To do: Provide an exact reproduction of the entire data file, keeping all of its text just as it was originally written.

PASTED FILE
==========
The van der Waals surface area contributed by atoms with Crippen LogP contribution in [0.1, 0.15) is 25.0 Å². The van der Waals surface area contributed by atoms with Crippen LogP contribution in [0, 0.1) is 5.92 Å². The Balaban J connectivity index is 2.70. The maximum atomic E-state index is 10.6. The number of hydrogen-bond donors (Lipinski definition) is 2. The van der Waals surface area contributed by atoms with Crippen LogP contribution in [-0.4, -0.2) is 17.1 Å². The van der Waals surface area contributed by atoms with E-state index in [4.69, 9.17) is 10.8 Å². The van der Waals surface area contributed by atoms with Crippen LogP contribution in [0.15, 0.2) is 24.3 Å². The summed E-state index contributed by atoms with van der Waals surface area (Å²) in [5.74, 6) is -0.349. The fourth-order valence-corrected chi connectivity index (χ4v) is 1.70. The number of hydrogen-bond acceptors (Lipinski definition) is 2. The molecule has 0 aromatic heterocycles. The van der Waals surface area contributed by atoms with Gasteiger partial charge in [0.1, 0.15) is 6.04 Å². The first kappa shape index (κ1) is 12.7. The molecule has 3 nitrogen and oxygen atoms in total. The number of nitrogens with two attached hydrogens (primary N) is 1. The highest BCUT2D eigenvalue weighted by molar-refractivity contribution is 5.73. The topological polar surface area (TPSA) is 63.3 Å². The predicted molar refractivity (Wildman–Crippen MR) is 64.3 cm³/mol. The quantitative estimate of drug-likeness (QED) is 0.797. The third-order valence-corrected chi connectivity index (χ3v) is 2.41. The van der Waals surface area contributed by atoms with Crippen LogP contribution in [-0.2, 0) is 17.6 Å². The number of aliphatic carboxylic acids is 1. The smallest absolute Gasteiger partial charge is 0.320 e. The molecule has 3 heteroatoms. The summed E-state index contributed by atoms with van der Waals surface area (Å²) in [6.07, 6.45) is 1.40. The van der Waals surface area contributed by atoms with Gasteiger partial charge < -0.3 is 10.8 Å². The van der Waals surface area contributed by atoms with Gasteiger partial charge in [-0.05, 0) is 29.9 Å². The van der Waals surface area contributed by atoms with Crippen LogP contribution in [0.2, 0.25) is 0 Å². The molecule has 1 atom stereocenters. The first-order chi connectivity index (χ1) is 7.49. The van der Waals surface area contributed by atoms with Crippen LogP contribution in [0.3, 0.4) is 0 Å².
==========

The van der Waals surface area contributed by atoms with Crippen LogP contribution in [0.1, 0.15) is 25.0 Å². The van der Waals surface area contributed by atoms with Crippen LogP contribution in [0, 0.1) is 5.92 Å². The Balaban J connectivity index is 2.70. The maximum atomic E-state index is 10.6. The number of hydrogen-bond donors (Lipinski definition) is 2. The van der Waals surface area contributed by atoms with Crippen LogP contribution in [-0.4, -0.2) is 17.1 Å². The van der Waals surface area contributed by atoms with E-state index in [4.69, 9.17) is 10.8 Å². The van der Waals surface area contributed by atoms with Crippen LogP contribution in [0.15, 0.2) is 24.3 Å². The summed E-state index contributed by atoms with van der Waals surface area (Å²) in [5.74, 6) is -0.349. The fourth-order valence-corrected chi connectivity index (χ4v) is 1.70. The number of hydrogen-bond acceptors (Lipinski definition) is 2. The molecule has 0 aromatic heterocycles. The van der Waals surface area contributed by atoms with Gasteiger partial charge in [0.1, 0.15) is 6.04 Å². The first kappa shape index (κ1) is 12.7. The molecule has 3 nitrogen and oxygen atoms in total. The number of nitrogens with two attached hydrogens (primary N) is 1. The highest BCUT2D eigenvalue weighted by molar-refractivity contribution is 5.73. The topological polar surface area (TPSA) is 63.3 Å². The predicted molar refractivity (Wildman–Crippen MR) is 64.3 cm³/mol. The quantitative estimate of drug-likeness (QED) is 0.797. The third-order valence-corrected chi connectivity index (χ3v) is 2.41. The van der Waals surface area contributed by atoms with Crippen LogP contribution in [-0.2, 0) is 17.6 Å². The number of aliphatic carboxylic acids is 1. The smallest absolute Gasteiger partial charge is 0.320 e. The molecule has 3 heteroatoms. The summed E-state index contributed by atoms with van der Waals surface area (Å²) in [6.07, 6.45) is 1.40. The van der Waals surface area contributed by atoms with Gasteiger partial charge < -0.3 is 10.8 Å². The van der Waals surface area contributed by atoms with Gasteiger partial charge in [-0.05, 0) is 29.9 Å². The van der Waals surface area contributed by atoms with Crippen LogP contribution in [0.2, 0.25) is 0 Å². The molecule has 1 atom stereocenters. The first-order chi connectivity index (χ1) is 7.49. The van der Waals surface area contributed by atoms with Crippen LogP contribution in [0.3, 0.4) is 0 Å².